Corrupt police intel analyst jailed for tipping off criminal about EncroChat hack

Siva Ramakrishnan
A corrupt police intelligence analyst was jailed on Friday for tipping off a criminal friend about law enforcement’s access to the encrypted communications platform EncroChat.

A corrupt police intelligence analyst was jailed on Friday for tipping off a criminal friend about law enforcement’s access to the encrypted communications platform EncroChat.

Natalie Mottram, 25, was arrested on June 12, 2020. She subsequently admitted misconduct in public office, perverting the course of justice and unauthorized access to computer material, and was sentenced to three years and nine months in prison at Liverpool Crown Court.

Mottram had been working for a regional organized crime unit, on secondment from Cheshire constabulary, and was conducting threat assessments of criminal groups when she was briefed on the U.K. National Crime Agency’s (NCA) access to EncroChat conversations.

EncroChat was a bespoke encrypted communications platform widely used by serious organized crime groups in Europe. Although its creators claimed it was developed for celebrities who needed additional privacy, law enforcement agencies argued that the vast majority of EncroChat’s customers were actually criminals.

This platform was compromised in 2020 by cyber specialists working for French and Dutch police, and the intelligence that law enforcement agencies gleaned from the operation was subsequently used to arrest thousands of suspects across the continent.

Among the suspects purportedly being investigated based on those messages was Jonathan Kay, 39, whose partner was close friends with Mottram — to the point the analyst even had her own key to their house. According to the NCA, Mottram told Kay about the covert operation and that police had intelligence on him.

After discovering a leak and beginning to suspect Mottram, investigators caught the intelligence analyst after asking her to look over a fabricated intelligence log referring to Kay. After work that day, Mottram briefed both Kay and his partner about the intelligence log, while under surveillance from NCA officers.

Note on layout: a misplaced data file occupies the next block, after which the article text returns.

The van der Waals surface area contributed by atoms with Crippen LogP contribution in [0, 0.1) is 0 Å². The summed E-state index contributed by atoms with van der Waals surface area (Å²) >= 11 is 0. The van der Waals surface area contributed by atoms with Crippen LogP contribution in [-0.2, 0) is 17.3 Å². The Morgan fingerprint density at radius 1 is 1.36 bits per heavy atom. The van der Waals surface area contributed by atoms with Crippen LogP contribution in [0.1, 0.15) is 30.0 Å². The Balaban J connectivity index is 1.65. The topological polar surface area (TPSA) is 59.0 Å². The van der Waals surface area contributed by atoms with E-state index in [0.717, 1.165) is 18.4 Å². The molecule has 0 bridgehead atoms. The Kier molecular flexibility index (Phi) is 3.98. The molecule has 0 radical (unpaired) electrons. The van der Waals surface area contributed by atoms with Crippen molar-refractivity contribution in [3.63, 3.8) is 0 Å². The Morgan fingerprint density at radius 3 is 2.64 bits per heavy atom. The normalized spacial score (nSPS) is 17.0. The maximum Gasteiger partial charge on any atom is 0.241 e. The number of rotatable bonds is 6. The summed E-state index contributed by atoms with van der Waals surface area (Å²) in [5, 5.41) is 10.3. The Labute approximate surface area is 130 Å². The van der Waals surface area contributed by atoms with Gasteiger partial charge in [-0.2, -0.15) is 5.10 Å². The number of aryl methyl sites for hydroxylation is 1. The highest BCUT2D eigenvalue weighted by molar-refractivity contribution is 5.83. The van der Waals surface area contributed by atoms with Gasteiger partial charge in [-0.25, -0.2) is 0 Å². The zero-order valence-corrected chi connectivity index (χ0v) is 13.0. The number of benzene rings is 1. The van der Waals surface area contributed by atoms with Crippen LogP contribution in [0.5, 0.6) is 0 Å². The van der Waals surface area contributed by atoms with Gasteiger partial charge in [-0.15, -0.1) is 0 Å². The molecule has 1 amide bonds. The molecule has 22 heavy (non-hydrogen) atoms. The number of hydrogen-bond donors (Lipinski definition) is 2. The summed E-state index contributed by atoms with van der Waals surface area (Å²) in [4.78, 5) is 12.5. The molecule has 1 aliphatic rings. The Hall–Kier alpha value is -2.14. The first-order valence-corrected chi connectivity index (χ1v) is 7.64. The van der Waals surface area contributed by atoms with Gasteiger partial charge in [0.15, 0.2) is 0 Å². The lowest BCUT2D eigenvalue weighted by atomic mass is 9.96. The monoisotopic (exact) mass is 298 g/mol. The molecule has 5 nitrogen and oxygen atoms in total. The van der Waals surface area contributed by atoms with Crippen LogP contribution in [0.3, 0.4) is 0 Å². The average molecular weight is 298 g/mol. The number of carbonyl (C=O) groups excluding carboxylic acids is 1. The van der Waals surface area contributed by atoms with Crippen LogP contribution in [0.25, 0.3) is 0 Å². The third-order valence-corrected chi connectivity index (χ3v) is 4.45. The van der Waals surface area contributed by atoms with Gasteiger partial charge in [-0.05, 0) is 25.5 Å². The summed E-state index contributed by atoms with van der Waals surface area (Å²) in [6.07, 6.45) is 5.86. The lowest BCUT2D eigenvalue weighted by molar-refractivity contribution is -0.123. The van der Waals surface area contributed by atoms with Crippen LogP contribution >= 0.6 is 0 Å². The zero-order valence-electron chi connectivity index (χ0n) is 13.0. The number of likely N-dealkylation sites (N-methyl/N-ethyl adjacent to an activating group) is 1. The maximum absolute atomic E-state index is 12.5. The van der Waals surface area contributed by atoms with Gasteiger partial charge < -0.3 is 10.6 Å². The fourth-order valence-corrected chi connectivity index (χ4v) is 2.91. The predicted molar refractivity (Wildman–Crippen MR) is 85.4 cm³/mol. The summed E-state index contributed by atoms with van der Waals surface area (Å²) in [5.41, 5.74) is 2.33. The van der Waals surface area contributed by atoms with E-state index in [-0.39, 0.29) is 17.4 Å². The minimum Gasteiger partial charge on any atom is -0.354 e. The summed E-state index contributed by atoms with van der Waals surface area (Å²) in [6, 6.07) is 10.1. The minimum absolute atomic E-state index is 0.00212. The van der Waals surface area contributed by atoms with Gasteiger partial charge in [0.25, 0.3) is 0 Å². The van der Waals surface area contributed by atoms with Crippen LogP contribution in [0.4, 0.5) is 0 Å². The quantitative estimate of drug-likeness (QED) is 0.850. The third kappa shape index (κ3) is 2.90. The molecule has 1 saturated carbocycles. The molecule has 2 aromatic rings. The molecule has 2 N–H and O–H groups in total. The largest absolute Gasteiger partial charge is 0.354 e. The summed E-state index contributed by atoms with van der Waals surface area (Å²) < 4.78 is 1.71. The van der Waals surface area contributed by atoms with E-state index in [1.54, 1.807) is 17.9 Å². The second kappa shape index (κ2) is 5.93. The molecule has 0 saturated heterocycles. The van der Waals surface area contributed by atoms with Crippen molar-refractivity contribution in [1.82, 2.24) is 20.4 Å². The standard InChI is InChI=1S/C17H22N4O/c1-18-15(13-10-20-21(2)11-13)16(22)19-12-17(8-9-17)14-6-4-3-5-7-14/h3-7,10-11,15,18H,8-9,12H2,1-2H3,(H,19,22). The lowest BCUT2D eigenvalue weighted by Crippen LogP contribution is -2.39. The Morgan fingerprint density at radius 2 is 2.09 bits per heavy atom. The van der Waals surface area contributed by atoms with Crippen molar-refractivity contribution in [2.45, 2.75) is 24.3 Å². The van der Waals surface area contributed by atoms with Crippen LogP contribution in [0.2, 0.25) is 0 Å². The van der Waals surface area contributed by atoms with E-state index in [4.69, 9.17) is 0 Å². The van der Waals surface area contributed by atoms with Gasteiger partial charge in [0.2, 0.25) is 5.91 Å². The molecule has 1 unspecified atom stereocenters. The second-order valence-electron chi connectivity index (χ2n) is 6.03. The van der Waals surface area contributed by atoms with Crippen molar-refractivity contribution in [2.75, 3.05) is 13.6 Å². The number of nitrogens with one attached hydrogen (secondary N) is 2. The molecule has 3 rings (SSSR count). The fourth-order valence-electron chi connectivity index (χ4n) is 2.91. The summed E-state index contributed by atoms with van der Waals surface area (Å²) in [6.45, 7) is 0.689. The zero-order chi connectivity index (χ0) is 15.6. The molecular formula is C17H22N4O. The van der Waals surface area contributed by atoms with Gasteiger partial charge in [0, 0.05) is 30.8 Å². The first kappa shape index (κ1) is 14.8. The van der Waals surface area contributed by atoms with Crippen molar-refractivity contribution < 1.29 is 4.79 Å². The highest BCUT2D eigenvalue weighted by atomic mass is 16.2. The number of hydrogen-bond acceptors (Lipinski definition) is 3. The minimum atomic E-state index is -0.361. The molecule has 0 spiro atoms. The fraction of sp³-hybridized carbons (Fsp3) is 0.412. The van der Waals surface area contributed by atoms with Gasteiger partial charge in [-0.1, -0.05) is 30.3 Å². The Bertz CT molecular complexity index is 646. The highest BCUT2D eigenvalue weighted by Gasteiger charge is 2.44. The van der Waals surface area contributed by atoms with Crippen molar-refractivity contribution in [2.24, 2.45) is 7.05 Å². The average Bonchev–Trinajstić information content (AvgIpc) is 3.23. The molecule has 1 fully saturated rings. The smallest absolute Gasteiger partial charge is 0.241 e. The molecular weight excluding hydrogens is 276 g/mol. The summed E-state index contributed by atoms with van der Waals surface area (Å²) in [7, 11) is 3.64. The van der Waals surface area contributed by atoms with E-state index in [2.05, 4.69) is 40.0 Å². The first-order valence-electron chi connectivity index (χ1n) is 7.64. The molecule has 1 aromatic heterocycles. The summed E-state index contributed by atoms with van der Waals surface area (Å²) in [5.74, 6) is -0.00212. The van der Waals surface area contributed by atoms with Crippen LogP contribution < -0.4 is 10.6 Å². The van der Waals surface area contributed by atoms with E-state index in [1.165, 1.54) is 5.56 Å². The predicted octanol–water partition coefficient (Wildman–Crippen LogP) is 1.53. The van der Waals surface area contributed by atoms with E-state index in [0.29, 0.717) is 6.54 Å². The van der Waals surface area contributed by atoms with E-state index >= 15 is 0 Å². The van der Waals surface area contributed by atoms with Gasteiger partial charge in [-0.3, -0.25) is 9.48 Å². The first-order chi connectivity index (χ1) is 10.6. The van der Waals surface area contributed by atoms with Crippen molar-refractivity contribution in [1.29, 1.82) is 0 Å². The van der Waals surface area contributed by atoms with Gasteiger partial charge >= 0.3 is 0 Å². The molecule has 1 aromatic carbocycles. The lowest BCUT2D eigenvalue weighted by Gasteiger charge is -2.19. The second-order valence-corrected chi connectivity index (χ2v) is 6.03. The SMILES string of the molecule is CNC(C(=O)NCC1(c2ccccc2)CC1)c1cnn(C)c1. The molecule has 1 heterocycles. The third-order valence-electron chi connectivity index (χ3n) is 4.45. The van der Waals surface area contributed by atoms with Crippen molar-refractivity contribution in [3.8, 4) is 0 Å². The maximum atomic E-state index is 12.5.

Later that day, June 12, 2020, the three were arrested and £200,000 ($246,000) in cash was recovered from Kay’s house.

The NCA stated that in addition to the crimes Mottram admitted, “the evidence against her revealed she bought cannabis from a dealer whose phone number was saved in her mobile phone; had told Bennett about a murder file she had seen on her boss’s desk. And she also took selfies with her work computer visible and showing a document classified as ‘Official Sensitive’ meaning it required certain handling conditions.”

John McKeon, head of the NCA’s anti-corruption unit, said: “There is no place for corrupt officers in UK law enforcement and it was vital that this investigation uncovered her betrayal.”

Superintendent Simon Parsonage, Head of Professional Standards at Cheshire Constabulary, said: “Mottram abused her position by accessing highly sensitive data which she then shared with people outside the organization.

“As this case demonstrates, nobody is above the law, and I want to reassure the public that we are committed to doing all we can to root out any officers or staff who fail to meet the high standards that the people of Cheshire expect and deserve.”

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Alexander Martin is the UK Editor for Recorded Future News. He was previously a technology reporter for Sky News and is also a fellow at the European Cyber Conflict Research Initiative.


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